So, over the weekend, all around jackass Lisa Lampanelli, tweeted this:
[Photo with Lampanelli and Lena Dunham. Text reads, "Me with my nigga @LenaDunham of @HBOGirls - I love this beyotch!"]
I can't believe I have to say this, but maybe listen once and for all fellow white people: You don't get to use the n-word. Not as a "joke." Not if you "have black friends." Not because you, like Lampanelli, have a whole strain of "comedy" based on fucking black men. Not now. Not ever. No way. No how.
All this yuck-yuck, jokey hipster racism bull just gets to me so bad. (Let's be real, hipster racism is JUST RACISM.) And it seems like, even when it's not her own words, Lena Dunham is often related to these instances. She has certainly made the hipster racism mistake herself but she also frequently keeps company those people who are entirely race insensitive. Take the whole Caitlin Moran debacle, in which Moran defended Dunham's whitewashed depiction of New York in Girls and said she "literally couldn't give a shit about" the criticism against Dunham.
I don't want to jump into a discussion about whether or not Girls is a good show (because that's something I literally couldn't give a shit about...I don't watch it for many reasons so I don't now anything about it beyond what I read and what others say.) But I DO want to tackle the foolish idea that Dunham is the "voice of a generation."
Firstly--this whole idea just came about because Dunham wrote that line into an episode of Girls and it wasn't meant to be taken seriously. But secondly, and much more importantly, all of this racism surrounding Dunham's person and work routinely excludes entire segments of people. So how in the world can she be said to represent a whole damn generation? I get that she is doing some interesting things in that she's a young woman running a show and she looks much more like the chick next to you on the bus than the woman on the billboard, but, to me, all of that feminist karma is completely depleted by the fact that she is so full of race fail. Same goes for Moran. Despite a few concerns here and there, I loved "How to Be a Woman" but then came her dismissal of race entirely. How can I get behind her as a feminist icon?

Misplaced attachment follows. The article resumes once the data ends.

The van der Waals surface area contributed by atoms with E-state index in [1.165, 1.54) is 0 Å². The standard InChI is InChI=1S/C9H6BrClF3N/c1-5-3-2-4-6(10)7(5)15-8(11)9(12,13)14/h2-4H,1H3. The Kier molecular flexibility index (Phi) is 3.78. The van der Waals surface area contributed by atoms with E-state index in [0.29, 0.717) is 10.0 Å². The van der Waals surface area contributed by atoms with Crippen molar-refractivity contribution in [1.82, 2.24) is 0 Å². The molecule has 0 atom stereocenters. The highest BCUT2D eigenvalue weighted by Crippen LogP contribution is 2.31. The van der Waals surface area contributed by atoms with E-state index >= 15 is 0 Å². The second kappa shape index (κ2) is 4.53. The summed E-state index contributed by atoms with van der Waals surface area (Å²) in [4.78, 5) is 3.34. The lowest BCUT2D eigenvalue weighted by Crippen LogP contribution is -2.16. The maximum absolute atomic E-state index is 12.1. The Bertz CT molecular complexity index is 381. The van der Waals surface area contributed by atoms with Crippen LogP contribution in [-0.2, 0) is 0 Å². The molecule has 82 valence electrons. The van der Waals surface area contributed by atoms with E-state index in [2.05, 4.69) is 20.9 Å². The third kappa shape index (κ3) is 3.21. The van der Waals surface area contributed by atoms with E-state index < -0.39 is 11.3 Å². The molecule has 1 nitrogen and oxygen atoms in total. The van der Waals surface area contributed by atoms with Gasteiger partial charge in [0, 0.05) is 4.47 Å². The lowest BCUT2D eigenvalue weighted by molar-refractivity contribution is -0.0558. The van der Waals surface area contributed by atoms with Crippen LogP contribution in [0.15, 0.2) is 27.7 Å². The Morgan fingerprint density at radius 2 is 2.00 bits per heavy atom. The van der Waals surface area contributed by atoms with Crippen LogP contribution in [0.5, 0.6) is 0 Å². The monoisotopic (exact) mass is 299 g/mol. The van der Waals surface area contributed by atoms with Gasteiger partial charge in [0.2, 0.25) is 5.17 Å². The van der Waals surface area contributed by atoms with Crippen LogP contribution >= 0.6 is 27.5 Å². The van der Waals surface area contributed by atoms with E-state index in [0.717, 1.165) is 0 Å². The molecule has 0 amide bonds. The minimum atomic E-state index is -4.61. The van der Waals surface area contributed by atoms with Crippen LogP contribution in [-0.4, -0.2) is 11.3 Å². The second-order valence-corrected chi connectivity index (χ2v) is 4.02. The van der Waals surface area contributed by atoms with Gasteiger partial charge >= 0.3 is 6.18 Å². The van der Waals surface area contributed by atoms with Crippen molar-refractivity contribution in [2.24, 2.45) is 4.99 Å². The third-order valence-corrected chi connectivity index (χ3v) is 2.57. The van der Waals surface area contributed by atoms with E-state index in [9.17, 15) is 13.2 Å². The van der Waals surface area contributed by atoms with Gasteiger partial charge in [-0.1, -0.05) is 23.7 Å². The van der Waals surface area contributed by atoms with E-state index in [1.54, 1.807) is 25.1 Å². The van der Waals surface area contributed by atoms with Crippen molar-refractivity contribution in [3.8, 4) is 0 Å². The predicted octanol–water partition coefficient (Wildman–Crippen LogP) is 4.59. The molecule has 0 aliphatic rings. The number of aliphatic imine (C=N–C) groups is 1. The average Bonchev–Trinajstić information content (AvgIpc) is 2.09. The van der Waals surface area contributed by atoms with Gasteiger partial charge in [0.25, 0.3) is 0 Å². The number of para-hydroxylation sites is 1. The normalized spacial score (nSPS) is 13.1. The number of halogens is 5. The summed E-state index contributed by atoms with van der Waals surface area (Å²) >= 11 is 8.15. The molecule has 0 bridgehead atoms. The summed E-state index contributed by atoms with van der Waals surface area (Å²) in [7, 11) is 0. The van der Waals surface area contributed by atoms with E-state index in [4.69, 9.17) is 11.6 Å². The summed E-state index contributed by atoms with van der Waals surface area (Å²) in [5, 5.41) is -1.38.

Simply put: I can't be your feminist cheerleader if you marginalize entire groups of people. That's not feminism.
Although I'm older than Dunham, I can't help but feel that as a 20 something, I fall roughly into the "generation" she is said to represent. I don't want to be complicit in the creation of a new, edgy culture which is really just reiterating the same old bullshit by being silent. I can only hope that all of the very real, legitimate criticism against Dunham is heard--not so much as to influence her work but moreover to let it be known that Dunham isn't our voice.